THE MEDIA: Social media.
WHO SAID IT: Greg Stanton.
TITLE: Mayor of Phoenix.
THE COMMENT: “New stats show major progress on our long term sustainability plan. PHX diversion rate at 30 percent w/ goal of 40 percent by 2020.”
THE FORUM: Twitter.
WHAT WE’RE LOOKING AT: Whether 30 percent of trash was diverted from landfills in Phoenix during the 2016-17 fiscal year.
ANALYSIS: By 2020, Phoenix hopes to recycle 40 percent of its waste that otherwise would go to the landfill. And by 2050, the city aims to have no waste go into landfills.
Those goals are part of Reimagine Phoenix, the city’s 2013 initiative to “transform trash into resources.”
Phoenix diverted 20 percent of its waste from landfills to recycling facilities in fiscal 2016, an increase from 16 percent in fiscal 2013. The city calculates the figures per fiscal year instead of calendar year.
According to Phoenix Mayor Greg Stanton and other city officials, during fiscal 2017 (July 1, 2016 to June 30, 2017) the city’s waste-diversion rate jumped to 30 percent — a 50 percent increase.
The diversion rate is the portion of the total amount of waste that is recycled or repurposed and, as a result, doesn’t end up in a landfill. It’s calculated by dividing the amount of diverted waste by the total waste produced by the city.
A higher diversion rate can have a big impact: Diverting waste “reduces disposal costs and the burden on landfills,” according to the U.S. Environmental Protection Agency.
According to Phoenix’s Public Works Department, for fiscal 2017 the city diverted 268,127 tons out of 891,159 tons of waste. That amounts to diverting 30 percent of the city’s waste, the number Stanton cited.
“Materials diverted from municipal recycling include all recyclables collected from residential curbside blue barrels and other diversion such as green organics, biosolids, electronics, mattresses and appliances that are recycled at the transfer stations,” Public Works Assistant Director Joe Giudice said in an emailed statement. “Municipal solid waste represents recyclables, compost and garbage.”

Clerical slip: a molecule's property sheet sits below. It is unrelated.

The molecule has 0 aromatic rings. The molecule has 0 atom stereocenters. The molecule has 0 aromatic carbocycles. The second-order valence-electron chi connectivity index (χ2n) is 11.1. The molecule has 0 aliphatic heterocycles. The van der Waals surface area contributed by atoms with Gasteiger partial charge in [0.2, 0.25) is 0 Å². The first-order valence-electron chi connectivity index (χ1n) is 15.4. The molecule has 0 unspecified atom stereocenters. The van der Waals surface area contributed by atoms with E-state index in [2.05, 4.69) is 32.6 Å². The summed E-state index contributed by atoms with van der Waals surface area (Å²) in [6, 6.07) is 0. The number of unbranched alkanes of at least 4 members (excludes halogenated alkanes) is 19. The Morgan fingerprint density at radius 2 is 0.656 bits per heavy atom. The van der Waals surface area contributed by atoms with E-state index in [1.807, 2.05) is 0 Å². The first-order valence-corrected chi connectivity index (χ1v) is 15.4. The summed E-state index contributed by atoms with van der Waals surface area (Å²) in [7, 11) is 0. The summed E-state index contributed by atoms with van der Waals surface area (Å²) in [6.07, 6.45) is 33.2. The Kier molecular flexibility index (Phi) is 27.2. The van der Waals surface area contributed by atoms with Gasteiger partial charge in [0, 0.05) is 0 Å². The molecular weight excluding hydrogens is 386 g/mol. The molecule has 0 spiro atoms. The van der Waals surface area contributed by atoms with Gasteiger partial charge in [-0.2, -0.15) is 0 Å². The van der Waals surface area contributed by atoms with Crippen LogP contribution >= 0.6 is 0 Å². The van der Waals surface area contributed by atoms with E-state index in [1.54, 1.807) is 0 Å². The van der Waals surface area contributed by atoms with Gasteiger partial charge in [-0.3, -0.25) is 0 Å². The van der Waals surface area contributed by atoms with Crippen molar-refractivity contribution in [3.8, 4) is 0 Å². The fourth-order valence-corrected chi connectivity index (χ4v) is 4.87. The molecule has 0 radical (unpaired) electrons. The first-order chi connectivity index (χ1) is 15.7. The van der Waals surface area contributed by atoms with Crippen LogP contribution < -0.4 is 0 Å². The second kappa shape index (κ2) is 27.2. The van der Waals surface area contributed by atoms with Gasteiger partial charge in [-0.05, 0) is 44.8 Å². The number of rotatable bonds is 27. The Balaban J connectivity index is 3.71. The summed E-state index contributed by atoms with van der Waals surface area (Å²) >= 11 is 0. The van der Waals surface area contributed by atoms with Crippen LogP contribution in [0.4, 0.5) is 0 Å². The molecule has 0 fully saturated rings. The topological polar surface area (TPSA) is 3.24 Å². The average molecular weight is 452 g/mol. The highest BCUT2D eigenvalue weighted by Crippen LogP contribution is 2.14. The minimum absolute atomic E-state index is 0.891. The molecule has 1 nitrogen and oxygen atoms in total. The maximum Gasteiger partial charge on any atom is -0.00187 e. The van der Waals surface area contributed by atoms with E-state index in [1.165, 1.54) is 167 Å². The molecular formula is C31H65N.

How did the diversion rate jump to 30 percent after much smaller increases in previous years?
“We determined … that biosolids diversion should be included,” Giudice’s statement said.
The city had diverted biosolids, also known as sewage sludge, for years, but wasn’t including it in the diversion rate calculation.
Because Phoenix’s Water Services Department oversees biosolid recycling, Giudice said the Public Works Department hadn’t considered including it in the diversion rate when the goal was first set in 2013.
“We were thinking a bit myopically about what was going to the landfill at that time,” Giudice said.
“Our city wastewater utility has to divert biosolids (sludge) from the landfill and deliver that for agriculture as a fertilizer — this program has made the difference in our diversion rate being at 30 percent,” Giudice said.
Gary Liss, a California-based zero-waste consultant and president of Gary Liss Associates, said the EPA does not count biosolids as a “municipal solid waste.”
Since recycling in Arizona is voluntary, the state does not define diversion rates —including what should and should not count toward them — or track them.
“At this time there is no national standard protocol for how to measure waste diversion and cities are measuring diversion in different manners, often with unique considerations for their cities,” Giudice wrote.
Phoenix is pursuing diversion from the landfill regardless of the kind of waste, he added.
Rachel Oster, principal and owner of Diversion Strategies, an environmental consulting firm, said if the city is “recycling and composting (biosolids) into fertilizer,” it could represent a large portion of the diversion rate.
And because of the opening of a compost facility in April, the department has increased the amount of commercial food and yard waste that’s diverted, Giudice said.
Liss said diverting food and yard waste could “easily” increase the city’s diversion rate from 20 percent to 30 percent in a year.
BOTTOM LINE: While the numbers show Phoenix is making progress toward its waste-diversion goal, the recent jump reflects a change in how that’s calculated rather than any dramatic change in the amount of waste staying out of landfills. Phoenix has recycled biosolids for years but only last year began including it in its calculation of the city’s diversion rate.
THE FINDING: Two stars: Somewhat true, somewhat false.
Sources: Phoenix Diversion Recycling Programs Update to the city of Phoenix’s Transportation and Infrastructure Subcommittee, Sept. 12, 2017; email correspondence with Brenda Yanez, the public information officer for the City of Phoenix Public Works Department; phone interview with Gary Liss, president of Gary Liss Associates; phone interview with Rachel Oster, principal and owner of Diversion Strategies; “Can Phoenix meet its recycling goal? Residents’ participation will be key,” Aug. 26, 2016, The Arizona Republic; the Environmental Protection Agency’s Waste Diversion website.